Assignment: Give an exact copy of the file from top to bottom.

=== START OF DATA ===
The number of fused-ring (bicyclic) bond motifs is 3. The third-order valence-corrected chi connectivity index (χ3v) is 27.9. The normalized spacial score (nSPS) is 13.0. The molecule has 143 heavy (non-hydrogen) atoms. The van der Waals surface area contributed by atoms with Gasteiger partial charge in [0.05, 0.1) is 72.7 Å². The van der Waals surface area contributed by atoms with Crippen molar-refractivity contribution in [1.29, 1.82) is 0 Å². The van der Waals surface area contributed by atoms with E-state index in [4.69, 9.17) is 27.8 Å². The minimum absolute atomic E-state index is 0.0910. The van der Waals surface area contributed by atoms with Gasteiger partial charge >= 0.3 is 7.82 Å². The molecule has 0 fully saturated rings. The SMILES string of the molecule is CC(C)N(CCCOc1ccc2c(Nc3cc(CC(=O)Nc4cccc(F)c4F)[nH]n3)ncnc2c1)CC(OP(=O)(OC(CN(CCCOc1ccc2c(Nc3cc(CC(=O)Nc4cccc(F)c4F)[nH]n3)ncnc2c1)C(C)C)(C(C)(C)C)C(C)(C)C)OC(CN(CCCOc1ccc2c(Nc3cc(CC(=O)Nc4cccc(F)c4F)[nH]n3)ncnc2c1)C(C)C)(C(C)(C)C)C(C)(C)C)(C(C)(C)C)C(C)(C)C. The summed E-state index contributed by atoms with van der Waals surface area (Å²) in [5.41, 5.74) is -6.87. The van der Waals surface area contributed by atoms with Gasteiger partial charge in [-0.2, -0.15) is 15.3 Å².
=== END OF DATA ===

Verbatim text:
The number of fused-ring (bicyclic) bond motifs is 3. The third-order valence-corrected chi connectivity index (χ3v) is 27.9. The normalized spacial score (nSPS) is 13.0. The molecule has 143 heavy (non-hydrogen) atoms. The van der Waals surface area contributed by atoms with Gasteiger partial charge in [0.05, 0.1) is 72.7 Å². The van der Waals surface area contributed by atoms with Crippen molar-refractivity contribution in [1.29, 1.82) is 0 Å². The van der Waals surface area contributed by atoms with E-state index in [4.69, 9.17) is 27.8 Å². The minimum absolute atomic E-state index is 0.0910. The van der Waals surface area contributed by atoms with Gasteiger partial charge >= 0.3 is 7.82 Å². The molecule has 0 fully saturated rings. The SMILES string of the molecule is CC(C)N(CCCOc1ccc2c(Nc3cc(CC(=O)Nc4cccc(F)c4F)[nH]n3)ncnc2c1)CC(OP(=O)(OC(CN(CCCOc1ccc2c(Nc3cc(CC(=O)Nc4cccc(F)c4F)[nH]n3)ncnc2c1)C(C)C)(C(C)(C)C)C(C)(C)C)OC(CN(CCCOc1ccc2c(Nc3cc(CC(=O)Nc4cccc(F)c4F)[nH]n3)ncnc2c1)C(C)C)(C(C)(C)C)C(C)(C)C)(C(C)(C)C)C(C)(C)C. The summed E-state index contributed by atoms with van der Waals surface area (Å²) in [5.41, 5.74) is -6.87. The van der Waals surface area contributed by atoms with Gasteiger partial charge in [-0.2, -0.15) is 15.3 Å².